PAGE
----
ubuntu-image should reserve 1-5% for root when creating filesystems

Bug #1635258 reported by Dave Morley on 2016-10-20
This bug affects 1 person
Affects Status Importance Assigned to Milestone
Ubuntu Image

Bug Description

Filling the writable system means you can't uninstall or install apps and causes issues in the system as a whole.

1. Flash and boot the ubuntu-core 16 image on dragonboard
2. Run the command df -h to list the available space on various mounted partitions
3. Using fallocate, occupy all the available space on /writable partition
4. Install some snaps to occupy the remaining space to make sure df -h output is similar to http://paste.ubuntu.com/23273852/

5. There would be a point where, snap install and other snap commands would start failing with following error

I expect 5% to be reserved so the system is still usable

You can completely fill the system and then not be able to do anything with the packages on it.

Dave Morley (davmor2) on 2016-10-20
description: updated
Seth Arnold (seth-arnold) wrote :

I doubt the utility of reserving 5% of disk space for any specific group.

If you set the group to one of snapd's groups, then snapd can of course fill the disk with too many 'snap install' commands.

If you set the group to one that snapd does not run as, then snapd cannot use the free space when trying to use 'snap remove'.


Dave Morley (davmor2) on 2016-10-20
summary: - File system should 5% Ubuntu-image
+ File system should reserve 5% Ubuntu-image

@seth: snapd runs as root, what we want to achieve here is that snapd can still operate when the diskspace gets used up by installed snaps (this used to be the original intend of the 5% that all filesystem creations tools reserve by default in traditional classic installs).

will this not be the case anymore with the setup we use currently ?

summary: - File system should reserve 5% Ubuntu-image
+ ubuntu-image should reserve 5% for root when creating filesystems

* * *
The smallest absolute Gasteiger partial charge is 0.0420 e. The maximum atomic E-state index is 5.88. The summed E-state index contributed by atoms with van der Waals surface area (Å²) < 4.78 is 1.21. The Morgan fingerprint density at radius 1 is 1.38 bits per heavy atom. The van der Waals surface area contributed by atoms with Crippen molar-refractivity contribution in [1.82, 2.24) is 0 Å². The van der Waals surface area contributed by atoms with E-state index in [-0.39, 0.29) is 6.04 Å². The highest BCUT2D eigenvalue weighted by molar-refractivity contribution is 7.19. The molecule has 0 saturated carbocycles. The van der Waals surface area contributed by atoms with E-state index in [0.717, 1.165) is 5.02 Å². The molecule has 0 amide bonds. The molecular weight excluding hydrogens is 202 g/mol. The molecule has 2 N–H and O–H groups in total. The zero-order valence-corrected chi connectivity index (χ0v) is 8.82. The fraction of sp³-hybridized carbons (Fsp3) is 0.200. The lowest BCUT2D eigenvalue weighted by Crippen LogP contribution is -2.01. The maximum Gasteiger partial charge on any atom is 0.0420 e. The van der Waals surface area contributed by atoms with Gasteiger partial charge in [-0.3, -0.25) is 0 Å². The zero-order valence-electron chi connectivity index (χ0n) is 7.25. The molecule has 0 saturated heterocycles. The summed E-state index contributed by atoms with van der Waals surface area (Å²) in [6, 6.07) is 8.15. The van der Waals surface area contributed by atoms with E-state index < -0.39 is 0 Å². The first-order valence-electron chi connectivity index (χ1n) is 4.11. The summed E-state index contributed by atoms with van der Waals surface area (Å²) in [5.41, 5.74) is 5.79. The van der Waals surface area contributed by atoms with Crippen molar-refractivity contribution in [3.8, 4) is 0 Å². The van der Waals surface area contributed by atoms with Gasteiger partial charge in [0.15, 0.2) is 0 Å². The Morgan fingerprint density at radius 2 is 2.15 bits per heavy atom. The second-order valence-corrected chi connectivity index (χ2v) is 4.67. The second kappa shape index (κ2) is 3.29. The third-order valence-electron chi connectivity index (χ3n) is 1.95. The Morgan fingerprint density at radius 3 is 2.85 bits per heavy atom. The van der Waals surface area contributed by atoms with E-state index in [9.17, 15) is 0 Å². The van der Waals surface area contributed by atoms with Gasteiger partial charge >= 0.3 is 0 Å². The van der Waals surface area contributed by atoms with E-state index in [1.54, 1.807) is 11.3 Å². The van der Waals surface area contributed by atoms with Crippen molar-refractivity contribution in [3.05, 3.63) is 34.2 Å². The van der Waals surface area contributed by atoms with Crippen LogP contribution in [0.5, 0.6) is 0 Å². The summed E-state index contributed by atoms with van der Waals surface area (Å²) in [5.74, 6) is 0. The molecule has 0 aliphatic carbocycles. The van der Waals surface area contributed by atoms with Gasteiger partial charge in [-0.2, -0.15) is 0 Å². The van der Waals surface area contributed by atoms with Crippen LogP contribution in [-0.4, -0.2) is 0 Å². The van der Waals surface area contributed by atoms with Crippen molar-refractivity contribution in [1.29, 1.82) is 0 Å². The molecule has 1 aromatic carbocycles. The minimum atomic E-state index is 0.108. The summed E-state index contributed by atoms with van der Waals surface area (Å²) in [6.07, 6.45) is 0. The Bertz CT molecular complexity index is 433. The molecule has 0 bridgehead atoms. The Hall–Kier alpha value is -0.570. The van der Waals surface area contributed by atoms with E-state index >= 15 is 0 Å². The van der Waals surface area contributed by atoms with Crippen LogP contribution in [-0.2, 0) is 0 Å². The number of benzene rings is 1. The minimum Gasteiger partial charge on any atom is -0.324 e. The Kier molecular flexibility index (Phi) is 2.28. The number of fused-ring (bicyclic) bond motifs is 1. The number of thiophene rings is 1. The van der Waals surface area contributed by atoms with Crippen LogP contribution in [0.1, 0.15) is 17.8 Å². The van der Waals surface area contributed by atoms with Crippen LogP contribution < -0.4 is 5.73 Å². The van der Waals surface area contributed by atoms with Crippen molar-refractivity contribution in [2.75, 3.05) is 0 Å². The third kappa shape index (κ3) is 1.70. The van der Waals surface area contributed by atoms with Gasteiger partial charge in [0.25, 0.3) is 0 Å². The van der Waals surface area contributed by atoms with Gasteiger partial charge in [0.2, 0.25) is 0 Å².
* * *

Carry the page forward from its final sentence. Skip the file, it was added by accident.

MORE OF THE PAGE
Seth Arnold (seth-arnold) wrote :

ogra, if we set up the 5% for e.g. group snapdaemon, start snapd with the snapdaemon group in supplementary groups, and be very careful to drop the snapdaemon group before installing, unpacking, running anything, etc., we might be able to use the magic group correctly. It'd be fiddly to ensure the group never 'leaks' to any less-privileged systems.


Oliver Grawert (ogra) wrote :

(this info was in the original bug, just carrying it over):

ogra@dragon:~$ sudo dumpe2fs -h /dev/mmcblk0p2|grep "Reserved blocks"
dumpe2fs 1.42.13 (17-May-2015)
Reserved blocks uid: 0 (user root)
Reserved blocks gid: 0 (group root)

Michael Vogt (mvo) on 2016-11-30
summary: - ubuntu-image should reserve 5% for root when creating filesystems
+ ubuntu-image should reserve 1-5% for root when creating filesystems
Barry Warsaw (barry) on 2016-11-30
no longer affects: ubuntu-image (Ubuntu)
Zygmunt Krynicki (zyga) wrote :

My personal opinion is that we need to introduce quota support. Specifically ext4 project quotas, where each snap would be a distinct project. Then we can reliably measure and control disk space used by each snap. Separately snapd has some more sensible behavior in face of operations that could consume all disk space but I think that is less relevant as applications are the bigger problem right now.

affects: snappy → snapd
Changed in snapd:
status: New → Triaged
importance: Undecided → Medium
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